Skip to content

CHICAGO CITY COUNCIL MEMBERS CALL ON LEGISLATURE TO PASS CLEAN ENERGY JOBS ACT

For Immediate Release
Nov. 13, 2019

Media Contact: Maura Possley
maura@boycepossley.com
708-369-7090

City Council Members Support CEJA to Create Clean Energy Jobs in Communities of Color & Counties across  Illinois

Chicago — The Illinois Clean Jobs Coalition today applauded members of the Chicago City Council for their support of the Clean Energy Jobs Act (CEJA) to increase clean energy and create jobs in disadvantaged communities in Chicago and throughout the state. 

Earlier today, the City Council unanimously approved a resolution endorsing CEJA, which is supported by the Illinois Clean Jobs Coalition, a group of more than 200 organizations, businesses, and community leaders working together to advance clean energy jobs, lower energy bills, and healthier air and water. Mayor Lori Lightfoot has also previously supported the goals of CEJA, including its plan to power Illinois on 100% renewable energy by 2050 and create clean energy jobs in communities that need it the most. 

“We applaud the solidarity that the city council resolution represents,” said Delmar Gillus, Chief Operating Officer at Elevate Energy. “CEJA has equity at its core, and while we never stop working to make the policy process accessible, we are proud that this draft legislation represents the input of over 100 communities in Chicago and greater Illinois.”

“The Clean Energy Jobs Act will ensure that our state leads the country into a clean energy future while also making sure to create new clean energy jobs in our communities that need it the most,” said Pastor Scott Onque of Faith in Place. “The Clean Energy Jobs Act ensures that people in communities of color and in disadvantaged communities across Illinois will help lead the way in the new clean energy economy, especially by creating new clean energy businesses and sharing in the lower energy costs.”

“One of the most important reasons Illinois urgently needs to pass the Clean Energy Jobs Act is that this legislation will protect our power bills,” said David Kolata, executive director of Illinois’ top energy watchdog, the Citizens Utility Board. “Out-of-state fossil fuel power generators and their friends in Washington want to revamp electricity market rules and hit Chicago neighborhoods and communities across northern Illinois with up to $864 million a year in higher power bills to funnel more money to outdated, dirty power plants. But CEJA would implement the necessary electricity reforms to fend off this attack. We have to act now, or Illinois consumers will be forced to pay more for dirty power we don’t need.”

“In urging the passage of the Clean Energy Jobs Act today, the city of Chicago has once again demonstrated its commitment to a 100% clean energy future that lifts up all of Chicago’s residents,” said Colleen Smith, legislative director for the Illinois Environmental Council.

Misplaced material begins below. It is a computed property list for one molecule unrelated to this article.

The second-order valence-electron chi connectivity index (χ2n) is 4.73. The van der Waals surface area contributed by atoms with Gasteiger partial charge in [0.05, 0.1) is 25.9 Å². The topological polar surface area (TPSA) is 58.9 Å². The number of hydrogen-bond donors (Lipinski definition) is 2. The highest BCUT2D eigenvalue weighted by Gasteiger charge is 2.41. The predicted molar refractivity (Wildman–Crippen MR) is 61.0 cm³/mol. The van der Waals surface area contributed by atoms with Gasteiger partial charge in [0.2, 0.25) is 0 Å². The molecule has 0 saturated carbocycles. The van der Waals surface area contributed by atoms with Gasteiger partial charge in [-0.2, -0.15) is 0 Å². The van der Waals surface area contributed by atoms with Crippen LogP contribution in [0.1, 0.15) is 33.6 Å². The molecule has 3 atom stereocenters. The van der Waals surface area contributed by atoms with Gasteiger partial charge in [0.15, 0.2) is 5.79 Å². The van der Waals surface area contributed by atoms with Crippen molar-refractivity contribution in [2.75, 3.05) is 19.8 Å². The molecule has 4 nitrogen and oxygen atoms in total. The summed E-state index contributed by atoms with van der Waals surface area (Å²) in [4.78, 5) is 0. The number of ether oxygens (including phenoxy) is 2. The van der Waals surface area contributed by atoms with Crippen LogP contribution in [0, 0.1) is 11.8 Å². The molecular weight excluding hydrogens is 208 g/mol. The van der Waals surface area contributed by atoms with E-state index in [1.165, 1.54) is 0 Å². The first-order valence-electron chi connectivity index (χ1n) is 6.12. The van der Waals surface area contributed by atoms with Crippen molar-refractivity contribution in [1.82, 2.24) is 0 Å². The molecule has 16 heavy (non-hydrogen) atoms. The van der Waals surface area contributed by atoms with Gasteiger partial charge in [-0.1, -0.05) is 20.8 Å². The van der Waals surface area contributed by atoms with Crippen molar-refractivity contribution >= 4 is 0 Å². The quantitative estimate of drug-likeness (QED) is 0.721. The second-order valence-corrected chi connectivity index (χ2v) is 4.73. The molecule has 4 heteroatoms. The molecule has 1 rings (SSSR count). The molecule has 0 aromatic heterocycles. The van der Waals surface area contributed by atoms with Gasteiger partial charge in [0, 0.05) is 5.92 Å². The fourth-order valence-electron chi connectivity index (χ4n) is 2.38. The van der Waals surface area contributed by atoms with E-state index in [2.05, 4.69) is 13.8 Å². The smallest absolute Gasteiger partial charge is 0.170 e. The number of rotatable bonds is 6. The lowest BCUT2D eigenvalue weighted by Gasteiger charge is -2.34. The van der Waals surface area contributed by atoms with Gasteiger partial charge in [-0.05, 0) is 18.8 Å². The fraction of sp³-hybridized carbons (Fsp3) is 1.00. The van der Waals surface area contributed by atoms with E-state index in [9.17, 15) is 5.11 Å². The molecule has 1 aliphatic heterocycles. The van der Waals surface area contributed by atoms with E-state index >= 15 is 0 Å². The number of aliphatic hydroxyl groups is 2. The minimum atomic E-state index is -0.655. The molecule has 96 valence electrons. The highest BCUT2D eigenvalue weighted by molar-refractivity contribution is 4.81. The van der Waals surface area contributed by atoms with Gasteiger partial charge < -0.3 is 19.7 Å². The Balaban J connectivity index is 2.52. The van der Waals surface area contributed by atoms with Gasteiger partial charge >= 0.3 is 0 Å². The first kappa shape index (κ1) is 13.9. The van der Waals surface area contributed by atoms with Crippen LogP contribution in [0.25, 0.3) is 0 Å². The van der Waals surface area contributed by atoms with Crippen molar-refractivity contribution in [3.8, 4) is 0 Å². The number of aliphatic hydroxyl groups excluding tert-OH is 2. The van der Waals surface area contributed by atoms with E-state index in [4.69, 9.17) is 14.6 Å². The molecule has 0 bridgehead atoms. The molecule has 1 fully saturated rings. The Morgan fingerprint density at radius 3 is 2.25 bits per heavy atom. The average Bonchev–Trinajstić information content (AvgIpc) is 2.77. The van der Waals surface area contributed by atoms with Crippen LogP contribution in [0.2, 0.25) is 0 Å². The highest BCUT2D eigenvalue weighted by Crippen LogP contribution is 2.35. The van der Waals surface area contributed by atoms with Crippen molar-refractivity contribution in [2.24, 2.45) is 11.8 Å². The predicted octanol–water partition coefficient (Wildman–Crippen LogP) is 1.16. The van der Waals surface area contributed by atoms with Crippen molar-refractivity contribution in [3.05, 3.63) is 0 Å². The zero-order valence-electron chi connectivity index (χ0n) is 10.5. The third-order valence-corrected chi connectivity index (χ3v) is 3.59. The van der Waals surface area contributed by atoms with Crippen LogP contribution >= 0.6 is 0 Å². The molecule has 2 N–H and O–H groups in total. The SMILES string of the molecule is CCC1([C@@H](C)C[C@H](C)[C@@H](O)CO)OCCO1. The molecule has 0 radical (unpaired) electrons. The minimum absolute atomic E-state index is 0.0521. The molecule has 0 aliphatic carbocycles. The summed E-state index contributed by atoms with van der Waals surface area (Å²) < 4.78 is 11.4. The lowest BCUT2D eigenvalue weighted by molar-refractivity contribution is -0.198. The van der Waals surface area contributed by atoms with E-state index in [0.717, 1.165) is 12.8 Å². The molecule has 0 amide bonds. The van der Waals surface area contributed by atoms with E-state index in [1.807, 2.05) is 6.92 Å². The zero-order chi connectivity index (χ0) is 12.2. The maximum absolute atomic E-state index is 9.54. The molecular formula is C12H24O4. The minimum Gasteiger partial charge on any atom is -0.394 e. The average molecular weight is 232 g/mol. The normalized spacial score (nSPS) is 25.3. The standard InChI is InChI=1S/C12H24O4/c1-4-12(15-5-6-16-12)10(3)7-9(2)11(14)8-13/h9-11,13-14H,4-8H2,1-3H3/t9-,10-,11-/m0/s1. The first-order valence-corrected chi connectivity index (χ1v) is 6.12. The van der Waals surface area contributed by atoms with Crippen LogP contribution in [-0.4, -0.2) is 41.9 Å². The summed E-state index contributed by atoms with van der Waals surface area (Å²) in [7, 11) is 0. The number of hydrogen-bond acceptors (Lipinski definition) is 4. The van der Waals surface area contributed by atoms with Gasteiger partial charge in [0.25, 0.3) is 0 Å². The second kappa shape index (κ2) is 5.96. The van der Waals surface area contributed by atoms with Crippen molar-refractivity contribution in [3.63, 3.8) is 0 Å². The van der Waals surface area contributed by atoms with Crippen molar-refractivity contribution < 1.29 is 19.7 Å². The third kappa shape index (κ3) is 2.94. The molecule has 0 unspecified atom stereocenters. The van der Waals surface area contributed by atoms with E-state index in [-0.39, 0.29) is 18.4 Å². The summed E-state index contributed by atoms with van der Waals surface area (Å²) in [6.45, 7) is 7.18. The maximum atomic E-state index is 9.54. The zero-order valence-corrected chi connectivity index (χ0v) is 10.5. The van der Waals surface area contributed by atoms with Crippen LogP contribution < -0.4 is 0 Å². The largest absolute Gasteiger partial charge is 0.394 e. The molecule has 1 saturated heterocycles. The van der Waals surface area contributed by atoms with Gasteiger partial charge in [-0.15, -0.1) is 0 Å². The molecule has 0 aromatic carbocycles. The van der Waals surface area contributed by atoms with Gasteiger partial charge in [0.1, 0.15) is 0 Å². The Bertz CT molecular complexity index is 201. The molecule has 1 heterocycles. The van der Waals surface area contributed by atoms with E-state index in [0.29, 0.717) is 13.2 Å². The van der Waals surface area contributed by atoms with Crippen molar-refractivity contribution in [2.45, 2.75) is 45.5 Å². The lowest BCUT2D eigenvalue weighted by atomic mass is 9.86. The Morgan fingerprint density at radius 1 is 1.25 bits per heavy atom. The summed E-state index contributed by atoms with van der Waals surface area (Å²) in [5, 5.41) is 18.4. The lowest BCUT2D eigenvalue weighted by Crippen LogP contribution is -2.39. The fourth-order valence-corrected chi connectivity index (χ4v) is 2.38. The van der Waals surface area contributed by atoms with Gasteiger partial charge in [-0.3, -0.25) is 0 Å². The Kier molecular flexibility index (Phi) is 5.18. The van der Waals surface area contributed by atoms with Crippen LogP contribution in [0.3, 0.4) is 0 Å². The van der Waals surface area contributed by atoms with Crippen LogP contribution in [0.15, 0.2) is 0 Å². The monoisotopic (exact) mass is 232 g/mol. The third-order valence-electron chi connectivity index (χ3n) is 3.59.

CEJA would invigorate the state’s clean energy sector while ensuring that all communities join in the resulting economic gains. Specifically, the bill (HB 3624/SB 2132) would move Illinois to 100% renewable energy by 2050, cut carbon pollution from the state’s power sector by 2030, and create steps to electrify the transportation sector. At the same time, the legislation would help keep a lid on energy bills and lead to economic benefits, particularly in the form of new jobs for communities that need them the most.

The legislation is an outgrowth of listening sessions held by the Coalition across Illinois in 2018. These “Listen. Lead. Share.” events gathered input on clean energy issues that helped craft and inform the legislation. 

The bill also builds upon the Future Energy Jobs Act (FEJA), a law enacted in late 2016 that increased the amount of solar and wind energy produced in Illinois while saving customers money on their bills. The new legislation, CEJA, would spur enough new wind and solar development to power 4 million homes, more than four times the amount accomplished by FEJA.

“Climate change is an economic justice, racial justice and immigrant justice issue. SEIU members live in neighborhoods disproportionately impacted by pollution, smog from the burning of fossil fuels, hazardous waste dumping, and undrinkable water. Climate proposals, like the Clean Energy Jobs Act, matter to our membership because they are impacted by climate change and environmental injustice every day,” said Theresa Yoon of SEIU Local 1. “Workers need climate change policies to protect their homes and health AND raise standards for all working people. We know that a massive shift to address climate change is necessary and it must be a just transition to a green future where all workers can hold a good union job, that’s why SEIU Local 1 endorses the Clean Energy Jobs Act.”

To help achieve equity in the clean energy economy, CEJA calls for the creation of Clean Jobs Workforce Hubs, a network of frontline organizations that would provide support for minority and disadvantaged communities. The bill also gives preferences to companies that implement actions to ensure equitable representation in Illinois’ clean energy workforce. For more information on CEJA and its benefits, visit the Illinois Clean Jobs Coalition website

 

About the Illinois Clean Jobs Coalition

The ICJC is a group of more than 200 organizations, businesses, and community leaders working together to advance clean energy jobs, lower energy bills, and healthier air and water. The group championed the Future Energy Jobs Act (FEJA), which passed the Illinois General Assembly with bipartisan support and was signed into law in 2016. The law positioned Illinois to become a leader in clean energy and to capture the jobs and investments that come with it. 

-30-

 

Translate »
Scroll To Top